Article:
Just last month, my husband and I could visit his family up north to  Santa Barbara County. I was super excited because we would be able to stop by Carpinteria and check out the largest Torrey Pine tree in the world! The tree even has a formal name- the Wardholme Torrey Pine.

It may seem a bit dramatic, but when we were approaching the tree, I gasped! You can not deny the presence of this giant.

Let’s take a look close and personal, shall we?

Important Information
  • Scientific Name
    • Inland Population- Pinus torreyana
    • Santa Rosa Island- Pinus torreyana var. insularis
  • Habitat
    • coastal sage scrub
    • chaparral
  • Endangered
  • One of the rarest pine trees in the world as it only grows naturally in two places in Southern California.
    • A small strip of the coastline in Del Mar and La Jolla
    • Santa Rosa Island off the coast of Santa Barbara County
  • Very slow-growing and can live up to 100 years
  • Distinguished by the needles on the branches being in bunches of five
  • Six-inch (15 cm) pinecones

Map- 5100 Carpinteria Ave, Carpinteria, CA 93013

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Southern California Native Plants

Pechanga River back country stream

So what did you do during Quarantine 2020? Well, I spent many, many hours exploring the fields behind my neighborhood. I went hunting for native plants and wildflowers! Would you like to see what I saw? Down below, I have listed all of the Southern California native plants that I observed from March to July.

I had a lot of time on my hands, and I thought now would be an excellent time to get more familiar with the native plants in my area. Did you know that San Diego County has the highest biodiversity anywhere in the continental United States?

Yes! California hosts over 6500 species, subspecies, and varieties of plants, with 222 of these that are designated as rare, endangered, or threatened.

I live about one mile from the San Diego Border,  so even though technically Temecula is in southwest Riverside County, let’s pretend.

So, where did I see all of these lovely plants? Behind my neighborhood, there is an undeveloped area that lies just outside of the Pechanga Indian Reservation. There is a dry riverbed that runs parallel to two golf courses owned by Pechanga.

Down below, I have provided a Google Map of the area that has become my second home these past 5 months.

Temecula plant ID trails native plants
Red Line=Observation Area

There are several biomes to explore here-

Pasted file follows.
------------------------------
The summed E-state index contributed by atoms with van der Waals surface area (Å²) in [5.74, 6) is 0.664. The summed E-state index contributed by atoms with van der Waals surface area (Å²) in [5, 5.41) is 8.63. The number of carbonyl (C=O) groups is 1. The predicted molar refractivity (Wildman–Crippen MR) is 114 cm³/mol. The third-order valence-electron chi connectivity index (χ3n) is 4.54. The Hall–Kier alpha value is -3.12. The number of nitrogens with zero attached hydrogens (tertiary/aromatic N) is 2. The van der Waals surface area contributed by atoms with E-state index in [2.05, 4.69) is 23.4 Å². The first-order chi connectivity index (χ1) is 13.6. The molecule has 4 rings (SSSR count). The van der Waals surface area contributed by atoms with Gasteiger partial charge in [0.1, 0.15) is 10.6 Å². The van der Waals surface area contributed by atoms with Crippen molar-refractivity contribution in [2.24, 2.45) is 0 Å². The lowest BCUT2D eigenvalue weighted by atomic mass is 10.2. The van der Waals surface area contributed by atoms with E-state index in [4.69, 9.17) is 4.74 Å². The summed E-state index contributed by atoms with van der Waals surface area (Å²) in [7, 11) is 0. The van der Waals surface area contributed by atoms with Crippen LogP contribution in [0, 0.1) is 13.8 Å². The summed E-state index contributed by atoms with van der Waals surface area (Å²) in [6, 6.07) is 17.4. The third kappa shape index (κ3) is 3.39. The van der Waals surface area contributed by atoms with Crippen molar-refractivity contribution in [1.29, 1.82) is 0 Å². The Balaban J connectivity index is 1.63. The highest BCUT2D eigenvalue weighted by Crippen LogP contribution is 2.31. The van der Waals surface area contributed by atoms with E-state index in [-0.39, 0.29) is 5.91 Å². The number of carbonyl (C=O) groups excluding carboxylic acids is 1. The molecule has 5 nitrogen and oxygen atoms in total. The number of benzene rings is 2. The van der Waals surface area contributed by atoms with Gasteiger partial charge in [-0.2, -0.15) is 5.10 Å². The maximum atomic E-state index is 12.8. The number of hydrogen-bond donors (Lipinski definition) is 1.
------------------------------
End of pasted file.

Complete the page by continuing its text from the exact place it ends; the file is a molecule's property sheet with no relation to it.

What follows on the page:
• Grasslands
  • Coastal Sage Scrub
  • Chaparral
  • Southern Oak Woodland
  • Serpentine

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Desperately Seeking Torrey Pine Trees

Desperately seeking torrey pine tree featured image

I would have a bit of fun with this post today. You see, with all the exploring that I have been doing in San Diego County, I have been noticing the elusive Torrey pine trees while on my adventures.

I am so intrigued that the Torrey pine tree is endangered and is the rarest pine tree in North America. The Torrey pine tree only grows naturally on a tiny strip of land on Torrey Pines State Natural Reserve (TPSNR). Because of this, I keep noticing them wherever I go around San Diego County!

I have tried to find any information on who planted all of these trees, but regardless I was ecstatic every time I saw a Torrey pine tree. So I did a little research, and let me tell you, it was not easy.  There is plenty of necessary information, but other than that, not so much.

Torrey Pine Tree Information

torrey pine tree scientific information

First and foremost, the Torrey pine tree only grows naturally in two places Del Mar and Santa Rosa Island, off the coast of Santa Barbara, which is 175 miles away.

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California Super Bloom at San Onofre

Trestles Beach April 2019 California Super Bloom

Over three weeks ago, I had the supreme pleasure of taking the opportunity to get out and see what was happening on the coast of North County San Diego. Amidst all of the rain that we got this winter season, I was extremely excited to see how all of the plants on the coast looked. Did the California super bloom affect the coast?

So I grabbed my backpack and filled it with plant ID books, my iPad, water, sunscreen, and ran out the door.  Well, maybe not running, but I was super excited!

My two daughters and I headed first to Trestles Beach Trail and afterward, doubled back and explored Bluffs Beach at San Onofre State Beach.  I have to say, what I saw, took my breath away.

San Onofre State Beach Google Map
Trestles Beach Trail to the north- San Onofre Bluff Campground south

button map trestles beach trail google map

Ok, are you ready to check out all of the plants at San Onofre State Beach in North County San Diego!